The hardest part of writing reviews whether it’s about books, movies, or video games is finding just the right words to measure how you feel about something. So you liked The Avengers? Okay… why? And there’s where you get stuck. I’ve seen the film four times in theaters, but do you see a review on here? No, and I highly doubt that you will because I don’t want to write one. If I did write anything specifically dissecting aspects of that film it would be to defend the appearance of Black Widow and Hawkeye from all the backlash about them being useless additions to the superhero love-fest. I’m looking at you, George Martin.
Back in late April when I joined other bloggers for Dewey’s 24 Hours Read-A-Thon I decided to write my thoughts about the book I was reading so that I could remember specific thoughts or feelings to include in my book review that would be written after the event so that I could have maximum possible time reading books instead of laboring over how to express my thoughts. I liked this notion of writing down live reactions as I read and swore to use it from then on with everything… only to promptly abandon it most of the time.
Have you noticed how much easier it is to say why you dislike something? I was all set to write up a review for an e-book, but I was finding so much to dislike about it that I realized I could be reading something better instead of wasting my time on something that wasn’t. It’s quite amusing that my main problem was with the characters, although when you look at some of the characters that I do like in books or films you would wonder what is wrong with me… unless of course you happen to know me and know my tastes. Because it would all make sense. And then you would wonder why I even tried to read this book in the first place. All I can say in my defense is: if it’s free it’s for me. And I try to read outside my comfort zone since you never know what book will happen to strike your fancy.
So I will finish C.S. Lewis soon and then labor over expressing why I like his book.
I find it very hard to stick to my guns about not buying books. I’ve been indulging in unrestricted purchasing for years so it’s a very hard habit to break. Although I feel that it’s worth it to show I’m actually accomplishing something by giving myself a goal in my reading and not buying unless I reach that goal. I am tackling that bane of my reading existence, the knowledge that I have all these potentially great books sitting on my shelf and yet I spend all my time reading books from the library or new books I’ve bought to pack into the limited shelf space. So 2012 has been a year of trying to accomplish something.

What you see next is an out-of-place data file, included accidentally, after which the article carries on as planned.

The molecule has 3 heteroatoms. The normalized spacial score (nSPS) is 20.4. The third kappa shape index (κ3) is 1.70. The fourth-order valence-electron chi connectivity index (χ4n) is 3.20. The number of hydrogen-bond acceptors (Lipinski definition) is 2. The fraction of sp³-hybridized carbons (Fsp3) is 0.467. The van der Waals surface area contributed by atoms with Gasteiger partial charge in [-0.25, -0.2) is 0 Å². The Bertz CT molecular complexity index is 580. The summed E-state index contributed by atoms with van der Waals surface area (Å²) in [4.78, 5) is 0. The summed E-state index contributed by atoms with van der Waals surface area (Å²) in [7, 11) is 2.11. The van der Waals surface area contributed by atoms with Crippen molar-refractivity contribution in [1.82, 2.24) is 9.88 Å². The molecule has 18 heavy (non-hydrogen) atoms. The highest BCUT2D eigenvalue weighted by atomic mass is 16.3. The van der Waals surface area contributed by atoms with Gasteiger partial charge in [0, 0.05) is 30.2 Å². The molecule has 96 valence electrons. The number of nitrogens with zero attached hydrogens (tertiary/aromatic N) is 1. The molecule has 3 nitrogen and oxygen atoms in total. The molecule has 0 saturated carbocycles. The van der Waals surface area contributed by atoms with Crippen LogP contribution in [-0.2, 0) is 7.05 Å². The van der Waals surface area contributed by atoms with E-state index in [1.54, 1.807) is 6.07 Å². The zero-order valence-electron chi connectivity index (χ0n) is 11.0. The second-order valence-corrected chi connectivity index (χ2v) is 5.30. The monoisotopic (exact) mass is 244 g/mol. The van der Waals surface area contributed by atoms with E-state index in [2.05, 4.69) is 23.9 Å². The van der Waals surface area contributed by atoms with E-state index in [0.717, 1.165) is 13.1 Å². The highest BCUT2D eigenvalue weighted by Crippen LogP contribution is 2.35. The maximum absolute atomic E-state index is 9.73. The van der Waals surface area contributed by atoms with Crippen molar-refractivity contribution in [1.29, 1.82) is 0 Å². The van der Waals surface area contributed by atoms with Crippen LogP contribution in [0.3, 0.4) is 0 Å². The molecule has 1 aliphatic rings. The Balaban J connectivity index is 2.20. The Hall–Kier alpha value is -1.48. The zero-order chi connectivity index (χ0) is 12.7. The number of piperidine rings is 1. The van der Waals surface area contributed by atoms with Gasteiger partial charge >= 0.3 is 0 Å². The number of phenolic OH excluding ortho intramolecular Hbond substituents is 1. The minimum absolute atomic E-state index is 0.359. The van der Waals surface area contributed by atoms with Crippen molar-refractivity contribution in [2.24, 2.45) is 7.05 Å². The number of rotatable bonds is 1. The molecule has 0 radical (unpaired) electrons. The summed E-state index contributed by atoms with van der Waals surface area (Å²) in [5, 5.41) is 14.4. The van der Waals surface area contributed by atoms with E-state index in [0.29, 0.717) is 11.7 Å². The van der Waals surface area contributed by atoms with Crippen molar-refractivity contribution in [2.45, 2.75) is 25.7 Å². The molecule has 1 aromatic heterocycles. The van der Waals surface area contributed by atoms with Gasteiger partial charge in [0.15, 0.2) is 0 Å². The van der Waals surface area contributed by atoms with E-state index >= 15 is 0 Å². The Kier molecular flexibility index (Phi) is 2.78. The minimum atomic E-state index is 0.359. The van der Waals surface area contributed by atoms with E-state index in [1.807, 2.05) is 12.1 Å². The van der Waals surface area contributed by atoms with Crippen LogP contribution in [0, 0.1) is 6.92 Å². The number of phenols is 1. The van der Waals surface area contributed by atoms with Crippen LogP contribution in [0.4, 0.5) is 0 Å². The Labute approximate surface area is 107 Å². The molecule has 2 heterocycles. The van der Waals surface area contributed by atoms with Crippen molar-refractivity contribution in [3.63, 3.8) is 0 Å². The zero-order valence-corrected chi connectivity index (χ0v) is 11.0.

I was quite pleased to realize that my unread books have reached the realm of forty books. When did that happen? But then I realize it’s because I haven’t been buying books to replace what I read at such an alarming rate. Some books I probably would have read already, but I wanted to save the best for last like my Tolkien books. And there are some others that are part of series or so highly recommended that I just keep putting off for similar reasons. So that leaves stand-alone books that leave me with mixed feelings. Some of them I have been wanting to read and others I wonder why I bought them in the first place. Was it because they were cheap? I admit there were times I hated walking out of the bookstore without having bought something and I wonder why I chose this instead of that. I have a feeling that I’ll be clearing off some shelf space soon.
Yet despite all my self control, what will happen once 2013 rolls around? Do I return to unrestrained book buying binges and see myself back in the same predicament? I certainly hope not. I am thinking about putting a less severe restriction upon myself to help keep any impulses in check. I was thinking about allowing myself to buy any books I wanted to, but make a limit of five books each month. I offer five since I am usually able to read at least that many books each month. I feel that would be a reasonable limit to place upon myself until such time that I have read through all the unfinished books that I own.
Perhaps 2013 will be devoted to watching all those DVDs (movies and season boxed sets) that are langushing on the shelves. Or playing through the insane amount of unfinished video games for both console and handheld systems.
P.S. I kind of have the urge to play Marvel vs. Capcom 3 again and use Hawkeye, Dante, and Amaterasu in my party once more.
If my past history has proven anything, it’s that I can change my mind about how I feel regarding a book. I would have given The Hobbit three Rings when I first read it, but after reading it a second time? A solid five! I don’t know why. Perhaps because I was in a hurry to get to The Lord of the Rings since the first of the films was going to be released later in the year and I had planned on seeing it in theaters. (In truth I didn’t get to see it until the summer after once it was on DVD.) The more time that went by after I finished The Count of Monte Cristo I realized that it was brilliant as the story and characters continued to simmer in my mind long after I closed the book.